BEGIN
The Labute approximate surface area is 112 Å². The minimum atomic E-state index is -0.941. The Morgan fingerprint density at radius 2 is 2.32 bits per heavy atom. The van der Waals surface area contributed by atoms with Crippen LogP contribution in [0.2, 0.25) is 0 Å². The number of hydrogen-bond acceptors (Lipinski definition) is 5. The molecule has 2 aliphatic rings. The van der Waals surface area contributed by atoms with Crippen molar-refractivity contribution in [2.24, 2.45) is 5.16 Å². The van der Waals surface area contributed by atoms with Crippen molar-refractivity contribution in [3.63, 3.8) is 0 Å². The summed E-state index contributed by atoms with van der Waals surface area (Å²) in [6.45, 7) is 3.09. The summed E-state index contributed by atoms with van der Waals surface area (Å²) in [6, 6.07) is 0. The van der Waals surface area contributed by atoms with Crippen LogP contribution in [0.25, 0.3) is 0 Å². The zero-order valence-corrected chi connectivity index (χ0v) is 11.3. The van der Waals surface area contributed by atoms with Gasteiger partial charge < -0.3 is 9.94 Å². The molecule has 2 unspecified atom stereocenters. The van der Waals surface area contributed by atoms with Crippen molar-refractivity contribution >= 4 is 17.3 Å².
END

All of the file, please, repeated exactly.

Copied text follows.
The Labute approximate surface area is 112 Å². The minimum atomic E-state index is -0.941. The Morgan fingerprint density at radius 2 is 2.32 bits per heavy atom. The van der Waals surface area contributed by atoms with Crippen LogP contribution in [0.2, 0.25) is 0 Å². The number of hydrogen-bond acceptors (Lipinski definition) is 5. The molecule has 2 aliphatic rings. The van der Waals surface area contributed by atoms with Crippen molar-refractivity contribution in [2.24, 2.45) is 5.16 Å². The van der Waals surface area contributed by atoms with Crippen molar-refractivity contribution in [3.63, 3.8) is 0 Å². The summed E-state index contributed by atoms with van der Waals surface area (Å²) in [6.45, 7) is 3.09. The summed E-state index contributed by atoms with van der Waals surface area (Å²) in [6, 6.07) is 0. The van der Waals surface area contributed by atoms with Crippen LogP contribution in [0.25, 0.3) is 0 Å². The zero-order valence-corrected chi connectivity index (χ0v) is 11.3. The van der Waals surface area contributed by atoms with Gasteiger partial charge < -0.3 is 9.94 Å². The molecule has 2 unspecified atom stereocenters. The van der Waals surface area contributed by atoms with Crippen molar-refractivity contribution >= 4 is 17.3 Å².